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Posted 15 October 2009

Irish scientists and industry team up to create new energy technologies

Nobel Prize-Winning Scientist and Advocate for Solar Energy Launches New Nanovation Laboratories at UCD

New scientific laboratories to support the research and development of new energy technologies were officially opened at University College Dublin by Nobel Prize-winning scientist Walter Kohn. Using the facilities, scientists and industry will work together to develop nanotechnologies and products targeted at the global renewable energy market worth an estimated €113 billion by 2015.

Nanotechnology involves the study and use of materials on an unimaginably small scale. Nano refers to a nanometre (nm). One nanometre is a millionth of a millimetre or about one eighty thousandth the width of a human hair.

“At this scale, materials can behave very differently from when they are in larger form. Nanomaterials can be stronger or lighter, or conduct heat or electricity in a different way. By finding out more about the nanoscale world, scientists aim to use nanotechnologies to create new devices that are faster, lighter, stronger or more efficient,” says Professor Nick Quirke, Head of the UCD College of Engineering, Mathematical, and Physical Sciences.

Nobel prize-winning scientist Walter Kohn, who officially launched the new facilities, is one of the world’s leading scientific figures in the search for ways to harness the sun’s energy. He was awarded the Nobel Prize in Chemistry in 1998 for his seminal work on the electronic structure of materials.

According to Professor Kohn, solar energy is a major part of the solution to the provision of future energy needs. He believes it offers an economically realistic, clean and safe energy source to help replace diminishing fossil fuels. “Solar energy is quite realistically estimated, in two or three decades, to contribute perhaps something in the vicinity of 25% of total electricity consumption,” he says.

“The development of new solar energy devices for electricity and for production of green fuels such as hydrogen is one of the major aims of the new laboratories,” says Professor Quirke.

“Multinational companies, SMEs and start ups, who want to develop and test new energy technologies can come to UCD and work with our scientists in the UCD Nanovation Laboratories. The unique combination of imaging, experiment, and theory, offered by the new laboratories also supports potential advances in medicine and medical technology.”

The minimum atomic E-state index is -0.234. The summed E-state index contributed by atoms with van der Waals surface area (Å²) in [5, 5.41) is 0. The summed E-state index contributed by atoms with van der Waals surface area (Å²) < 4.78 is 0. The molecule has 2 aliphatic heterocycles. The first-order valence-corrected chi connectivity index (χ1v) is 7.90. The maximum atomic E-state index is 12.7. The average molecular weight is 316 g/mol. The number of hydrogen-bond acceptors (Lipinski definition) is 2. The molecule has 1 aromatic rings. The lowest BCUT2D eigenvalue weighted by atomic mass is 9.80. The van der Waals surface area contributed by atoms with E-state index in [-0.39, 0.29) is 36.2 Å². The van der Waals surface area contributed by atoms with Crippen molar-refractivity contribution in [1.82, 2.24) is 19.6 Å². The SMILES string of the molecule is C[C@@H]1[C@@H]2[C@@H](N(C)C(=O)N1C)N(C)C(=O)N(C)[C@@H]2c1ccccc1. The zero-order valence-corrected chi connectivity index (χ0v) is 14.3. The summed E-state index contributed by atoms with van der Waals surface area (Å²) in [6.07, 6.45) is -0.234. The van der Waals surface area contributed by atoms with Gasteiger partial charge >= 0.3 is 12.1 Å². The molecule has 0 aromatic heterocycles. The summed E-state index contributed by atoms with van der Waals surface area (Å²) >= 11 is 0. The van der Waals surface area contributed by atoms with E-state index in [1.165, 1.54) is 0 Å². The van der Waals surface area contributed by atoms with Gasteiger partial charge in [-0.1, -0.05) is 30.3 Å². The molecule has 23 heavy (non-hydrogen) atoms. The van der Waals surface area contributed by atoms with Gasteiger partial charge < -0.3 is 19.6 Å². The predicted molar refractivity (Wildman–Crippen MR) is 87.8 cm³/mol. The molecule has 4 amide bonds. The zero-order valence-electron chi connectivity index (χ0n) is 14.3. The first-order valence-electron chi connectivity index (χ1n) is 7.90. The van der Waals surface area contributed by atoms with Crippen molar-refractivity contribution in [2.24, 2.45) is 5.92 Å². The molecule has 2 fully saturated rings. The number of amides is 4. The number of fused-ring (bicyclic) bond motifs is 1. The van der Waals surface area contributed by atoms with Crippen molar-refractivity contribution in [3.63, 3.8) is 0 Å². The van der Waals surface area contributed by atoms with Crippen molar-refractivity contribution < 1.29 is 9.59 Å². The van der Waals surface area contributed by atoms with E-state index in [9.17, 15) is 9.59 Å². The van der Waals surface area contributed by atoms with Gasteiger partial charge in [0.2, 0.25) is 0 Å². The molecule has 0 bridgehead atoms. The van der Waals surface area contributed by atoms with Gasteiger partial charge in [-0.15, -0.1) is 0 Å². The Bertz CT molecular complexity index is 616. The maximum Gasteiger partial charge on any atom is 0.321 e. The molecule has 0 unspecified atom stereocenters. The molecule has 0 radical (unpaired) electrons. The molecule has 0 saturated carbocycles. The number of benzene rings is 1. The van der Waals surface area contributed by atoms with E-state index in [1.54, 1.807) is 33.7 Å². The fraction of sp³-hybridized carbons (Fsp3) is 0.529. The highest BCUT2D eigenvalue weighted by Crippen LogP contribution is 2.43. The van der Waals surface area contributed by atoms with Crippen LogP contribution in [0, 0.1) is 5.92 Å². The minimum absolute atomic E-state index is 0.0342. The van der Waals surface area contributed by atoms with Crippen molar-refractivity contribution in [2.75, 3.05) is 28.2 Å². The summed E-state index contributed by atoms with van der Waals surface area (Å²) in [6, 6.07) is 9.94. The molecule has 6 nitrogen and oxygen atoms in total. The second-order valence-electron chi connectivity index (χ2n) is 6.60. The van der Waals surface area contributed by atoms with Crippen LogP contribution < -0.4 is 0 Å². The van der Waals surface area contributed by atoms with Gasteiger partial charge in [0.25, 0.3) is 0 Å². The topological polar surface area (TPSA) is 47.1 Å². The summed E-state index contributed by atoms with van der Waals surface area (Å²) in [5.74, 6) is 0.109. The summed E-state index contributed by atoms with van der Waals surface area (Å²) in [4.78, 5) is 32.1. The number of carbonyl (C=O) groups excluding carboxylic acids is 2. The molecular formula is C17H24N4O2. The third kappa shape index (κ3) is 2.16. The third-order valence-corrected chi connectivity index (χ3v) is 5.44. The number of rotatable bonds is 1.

Nanotechnologies are seen as having major potential in area like energy storage, healthcare, and IT. Across the world, governments and businesses have begun to heavily invest in the development of nanotechnologies.

The UCD Nanovation Laboratories were funded by Science Foundation Ireland and the Higher Education Authority to the tune of €3.4 million. Over 30 scientists and 120 PhDs and post Docs conduct research in the laboratories which measure more than 630 square metres.

The official opening event is part of Innovation Dublin 2009 - a week long festival of events to showcase, highlight, promote and encourage innovation and creativity in Dublin which runs from 14-20 October. The aim of the week is to raise public awareness of the innovation and creativity that is happening on a daily basis in Dublin, to inspire and stimulate innovation and creativity and to encourage networking opportunities.


Professor Walter Kohn and the Power of the Sun documentary (2005)

As fossil fuels run out, the search for renewable sources of energy becomes more urgent. The documentary “The Power of the Sun” is about the discovery of the power of light, the genesis of solar energy technologies and their vast and promising potential. It begins with the findings of Isaac Newton and other early scientific visionaries, and moves to the groundbreaking work in 1905 of Albert Einstein on photons, and then on to the work at Bell Laboratories in the 1950s where the first silicon solar cell was produced.

“The Power of the Sun” gives us insight into the clean logic of solar energy, its efficiency and many applications. Executive Producer Professor Walter Kohn, UCSB Nobel Laureate, worked with director/writer David Kennard and others to construct this optimistic and timely presentation. John Cleese serves as host and narrator, helping make the material accessible for all audiences.

There is a 20-minute animated educational film for 12th grade High School students, or freshman College/University students with interests in physics and/or chemistry, materials science, engineering. And there is a 56-minute film, telling the story of photovoltaics -Light; History and Science; Implementation; and Future. It is designed for general public with interest in science, its history and its current and future applications to the world’s energy needs, as well as for policy-makers and opinion leaders in the field of energy.

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Irish scientists and industry team up to create new energy technologies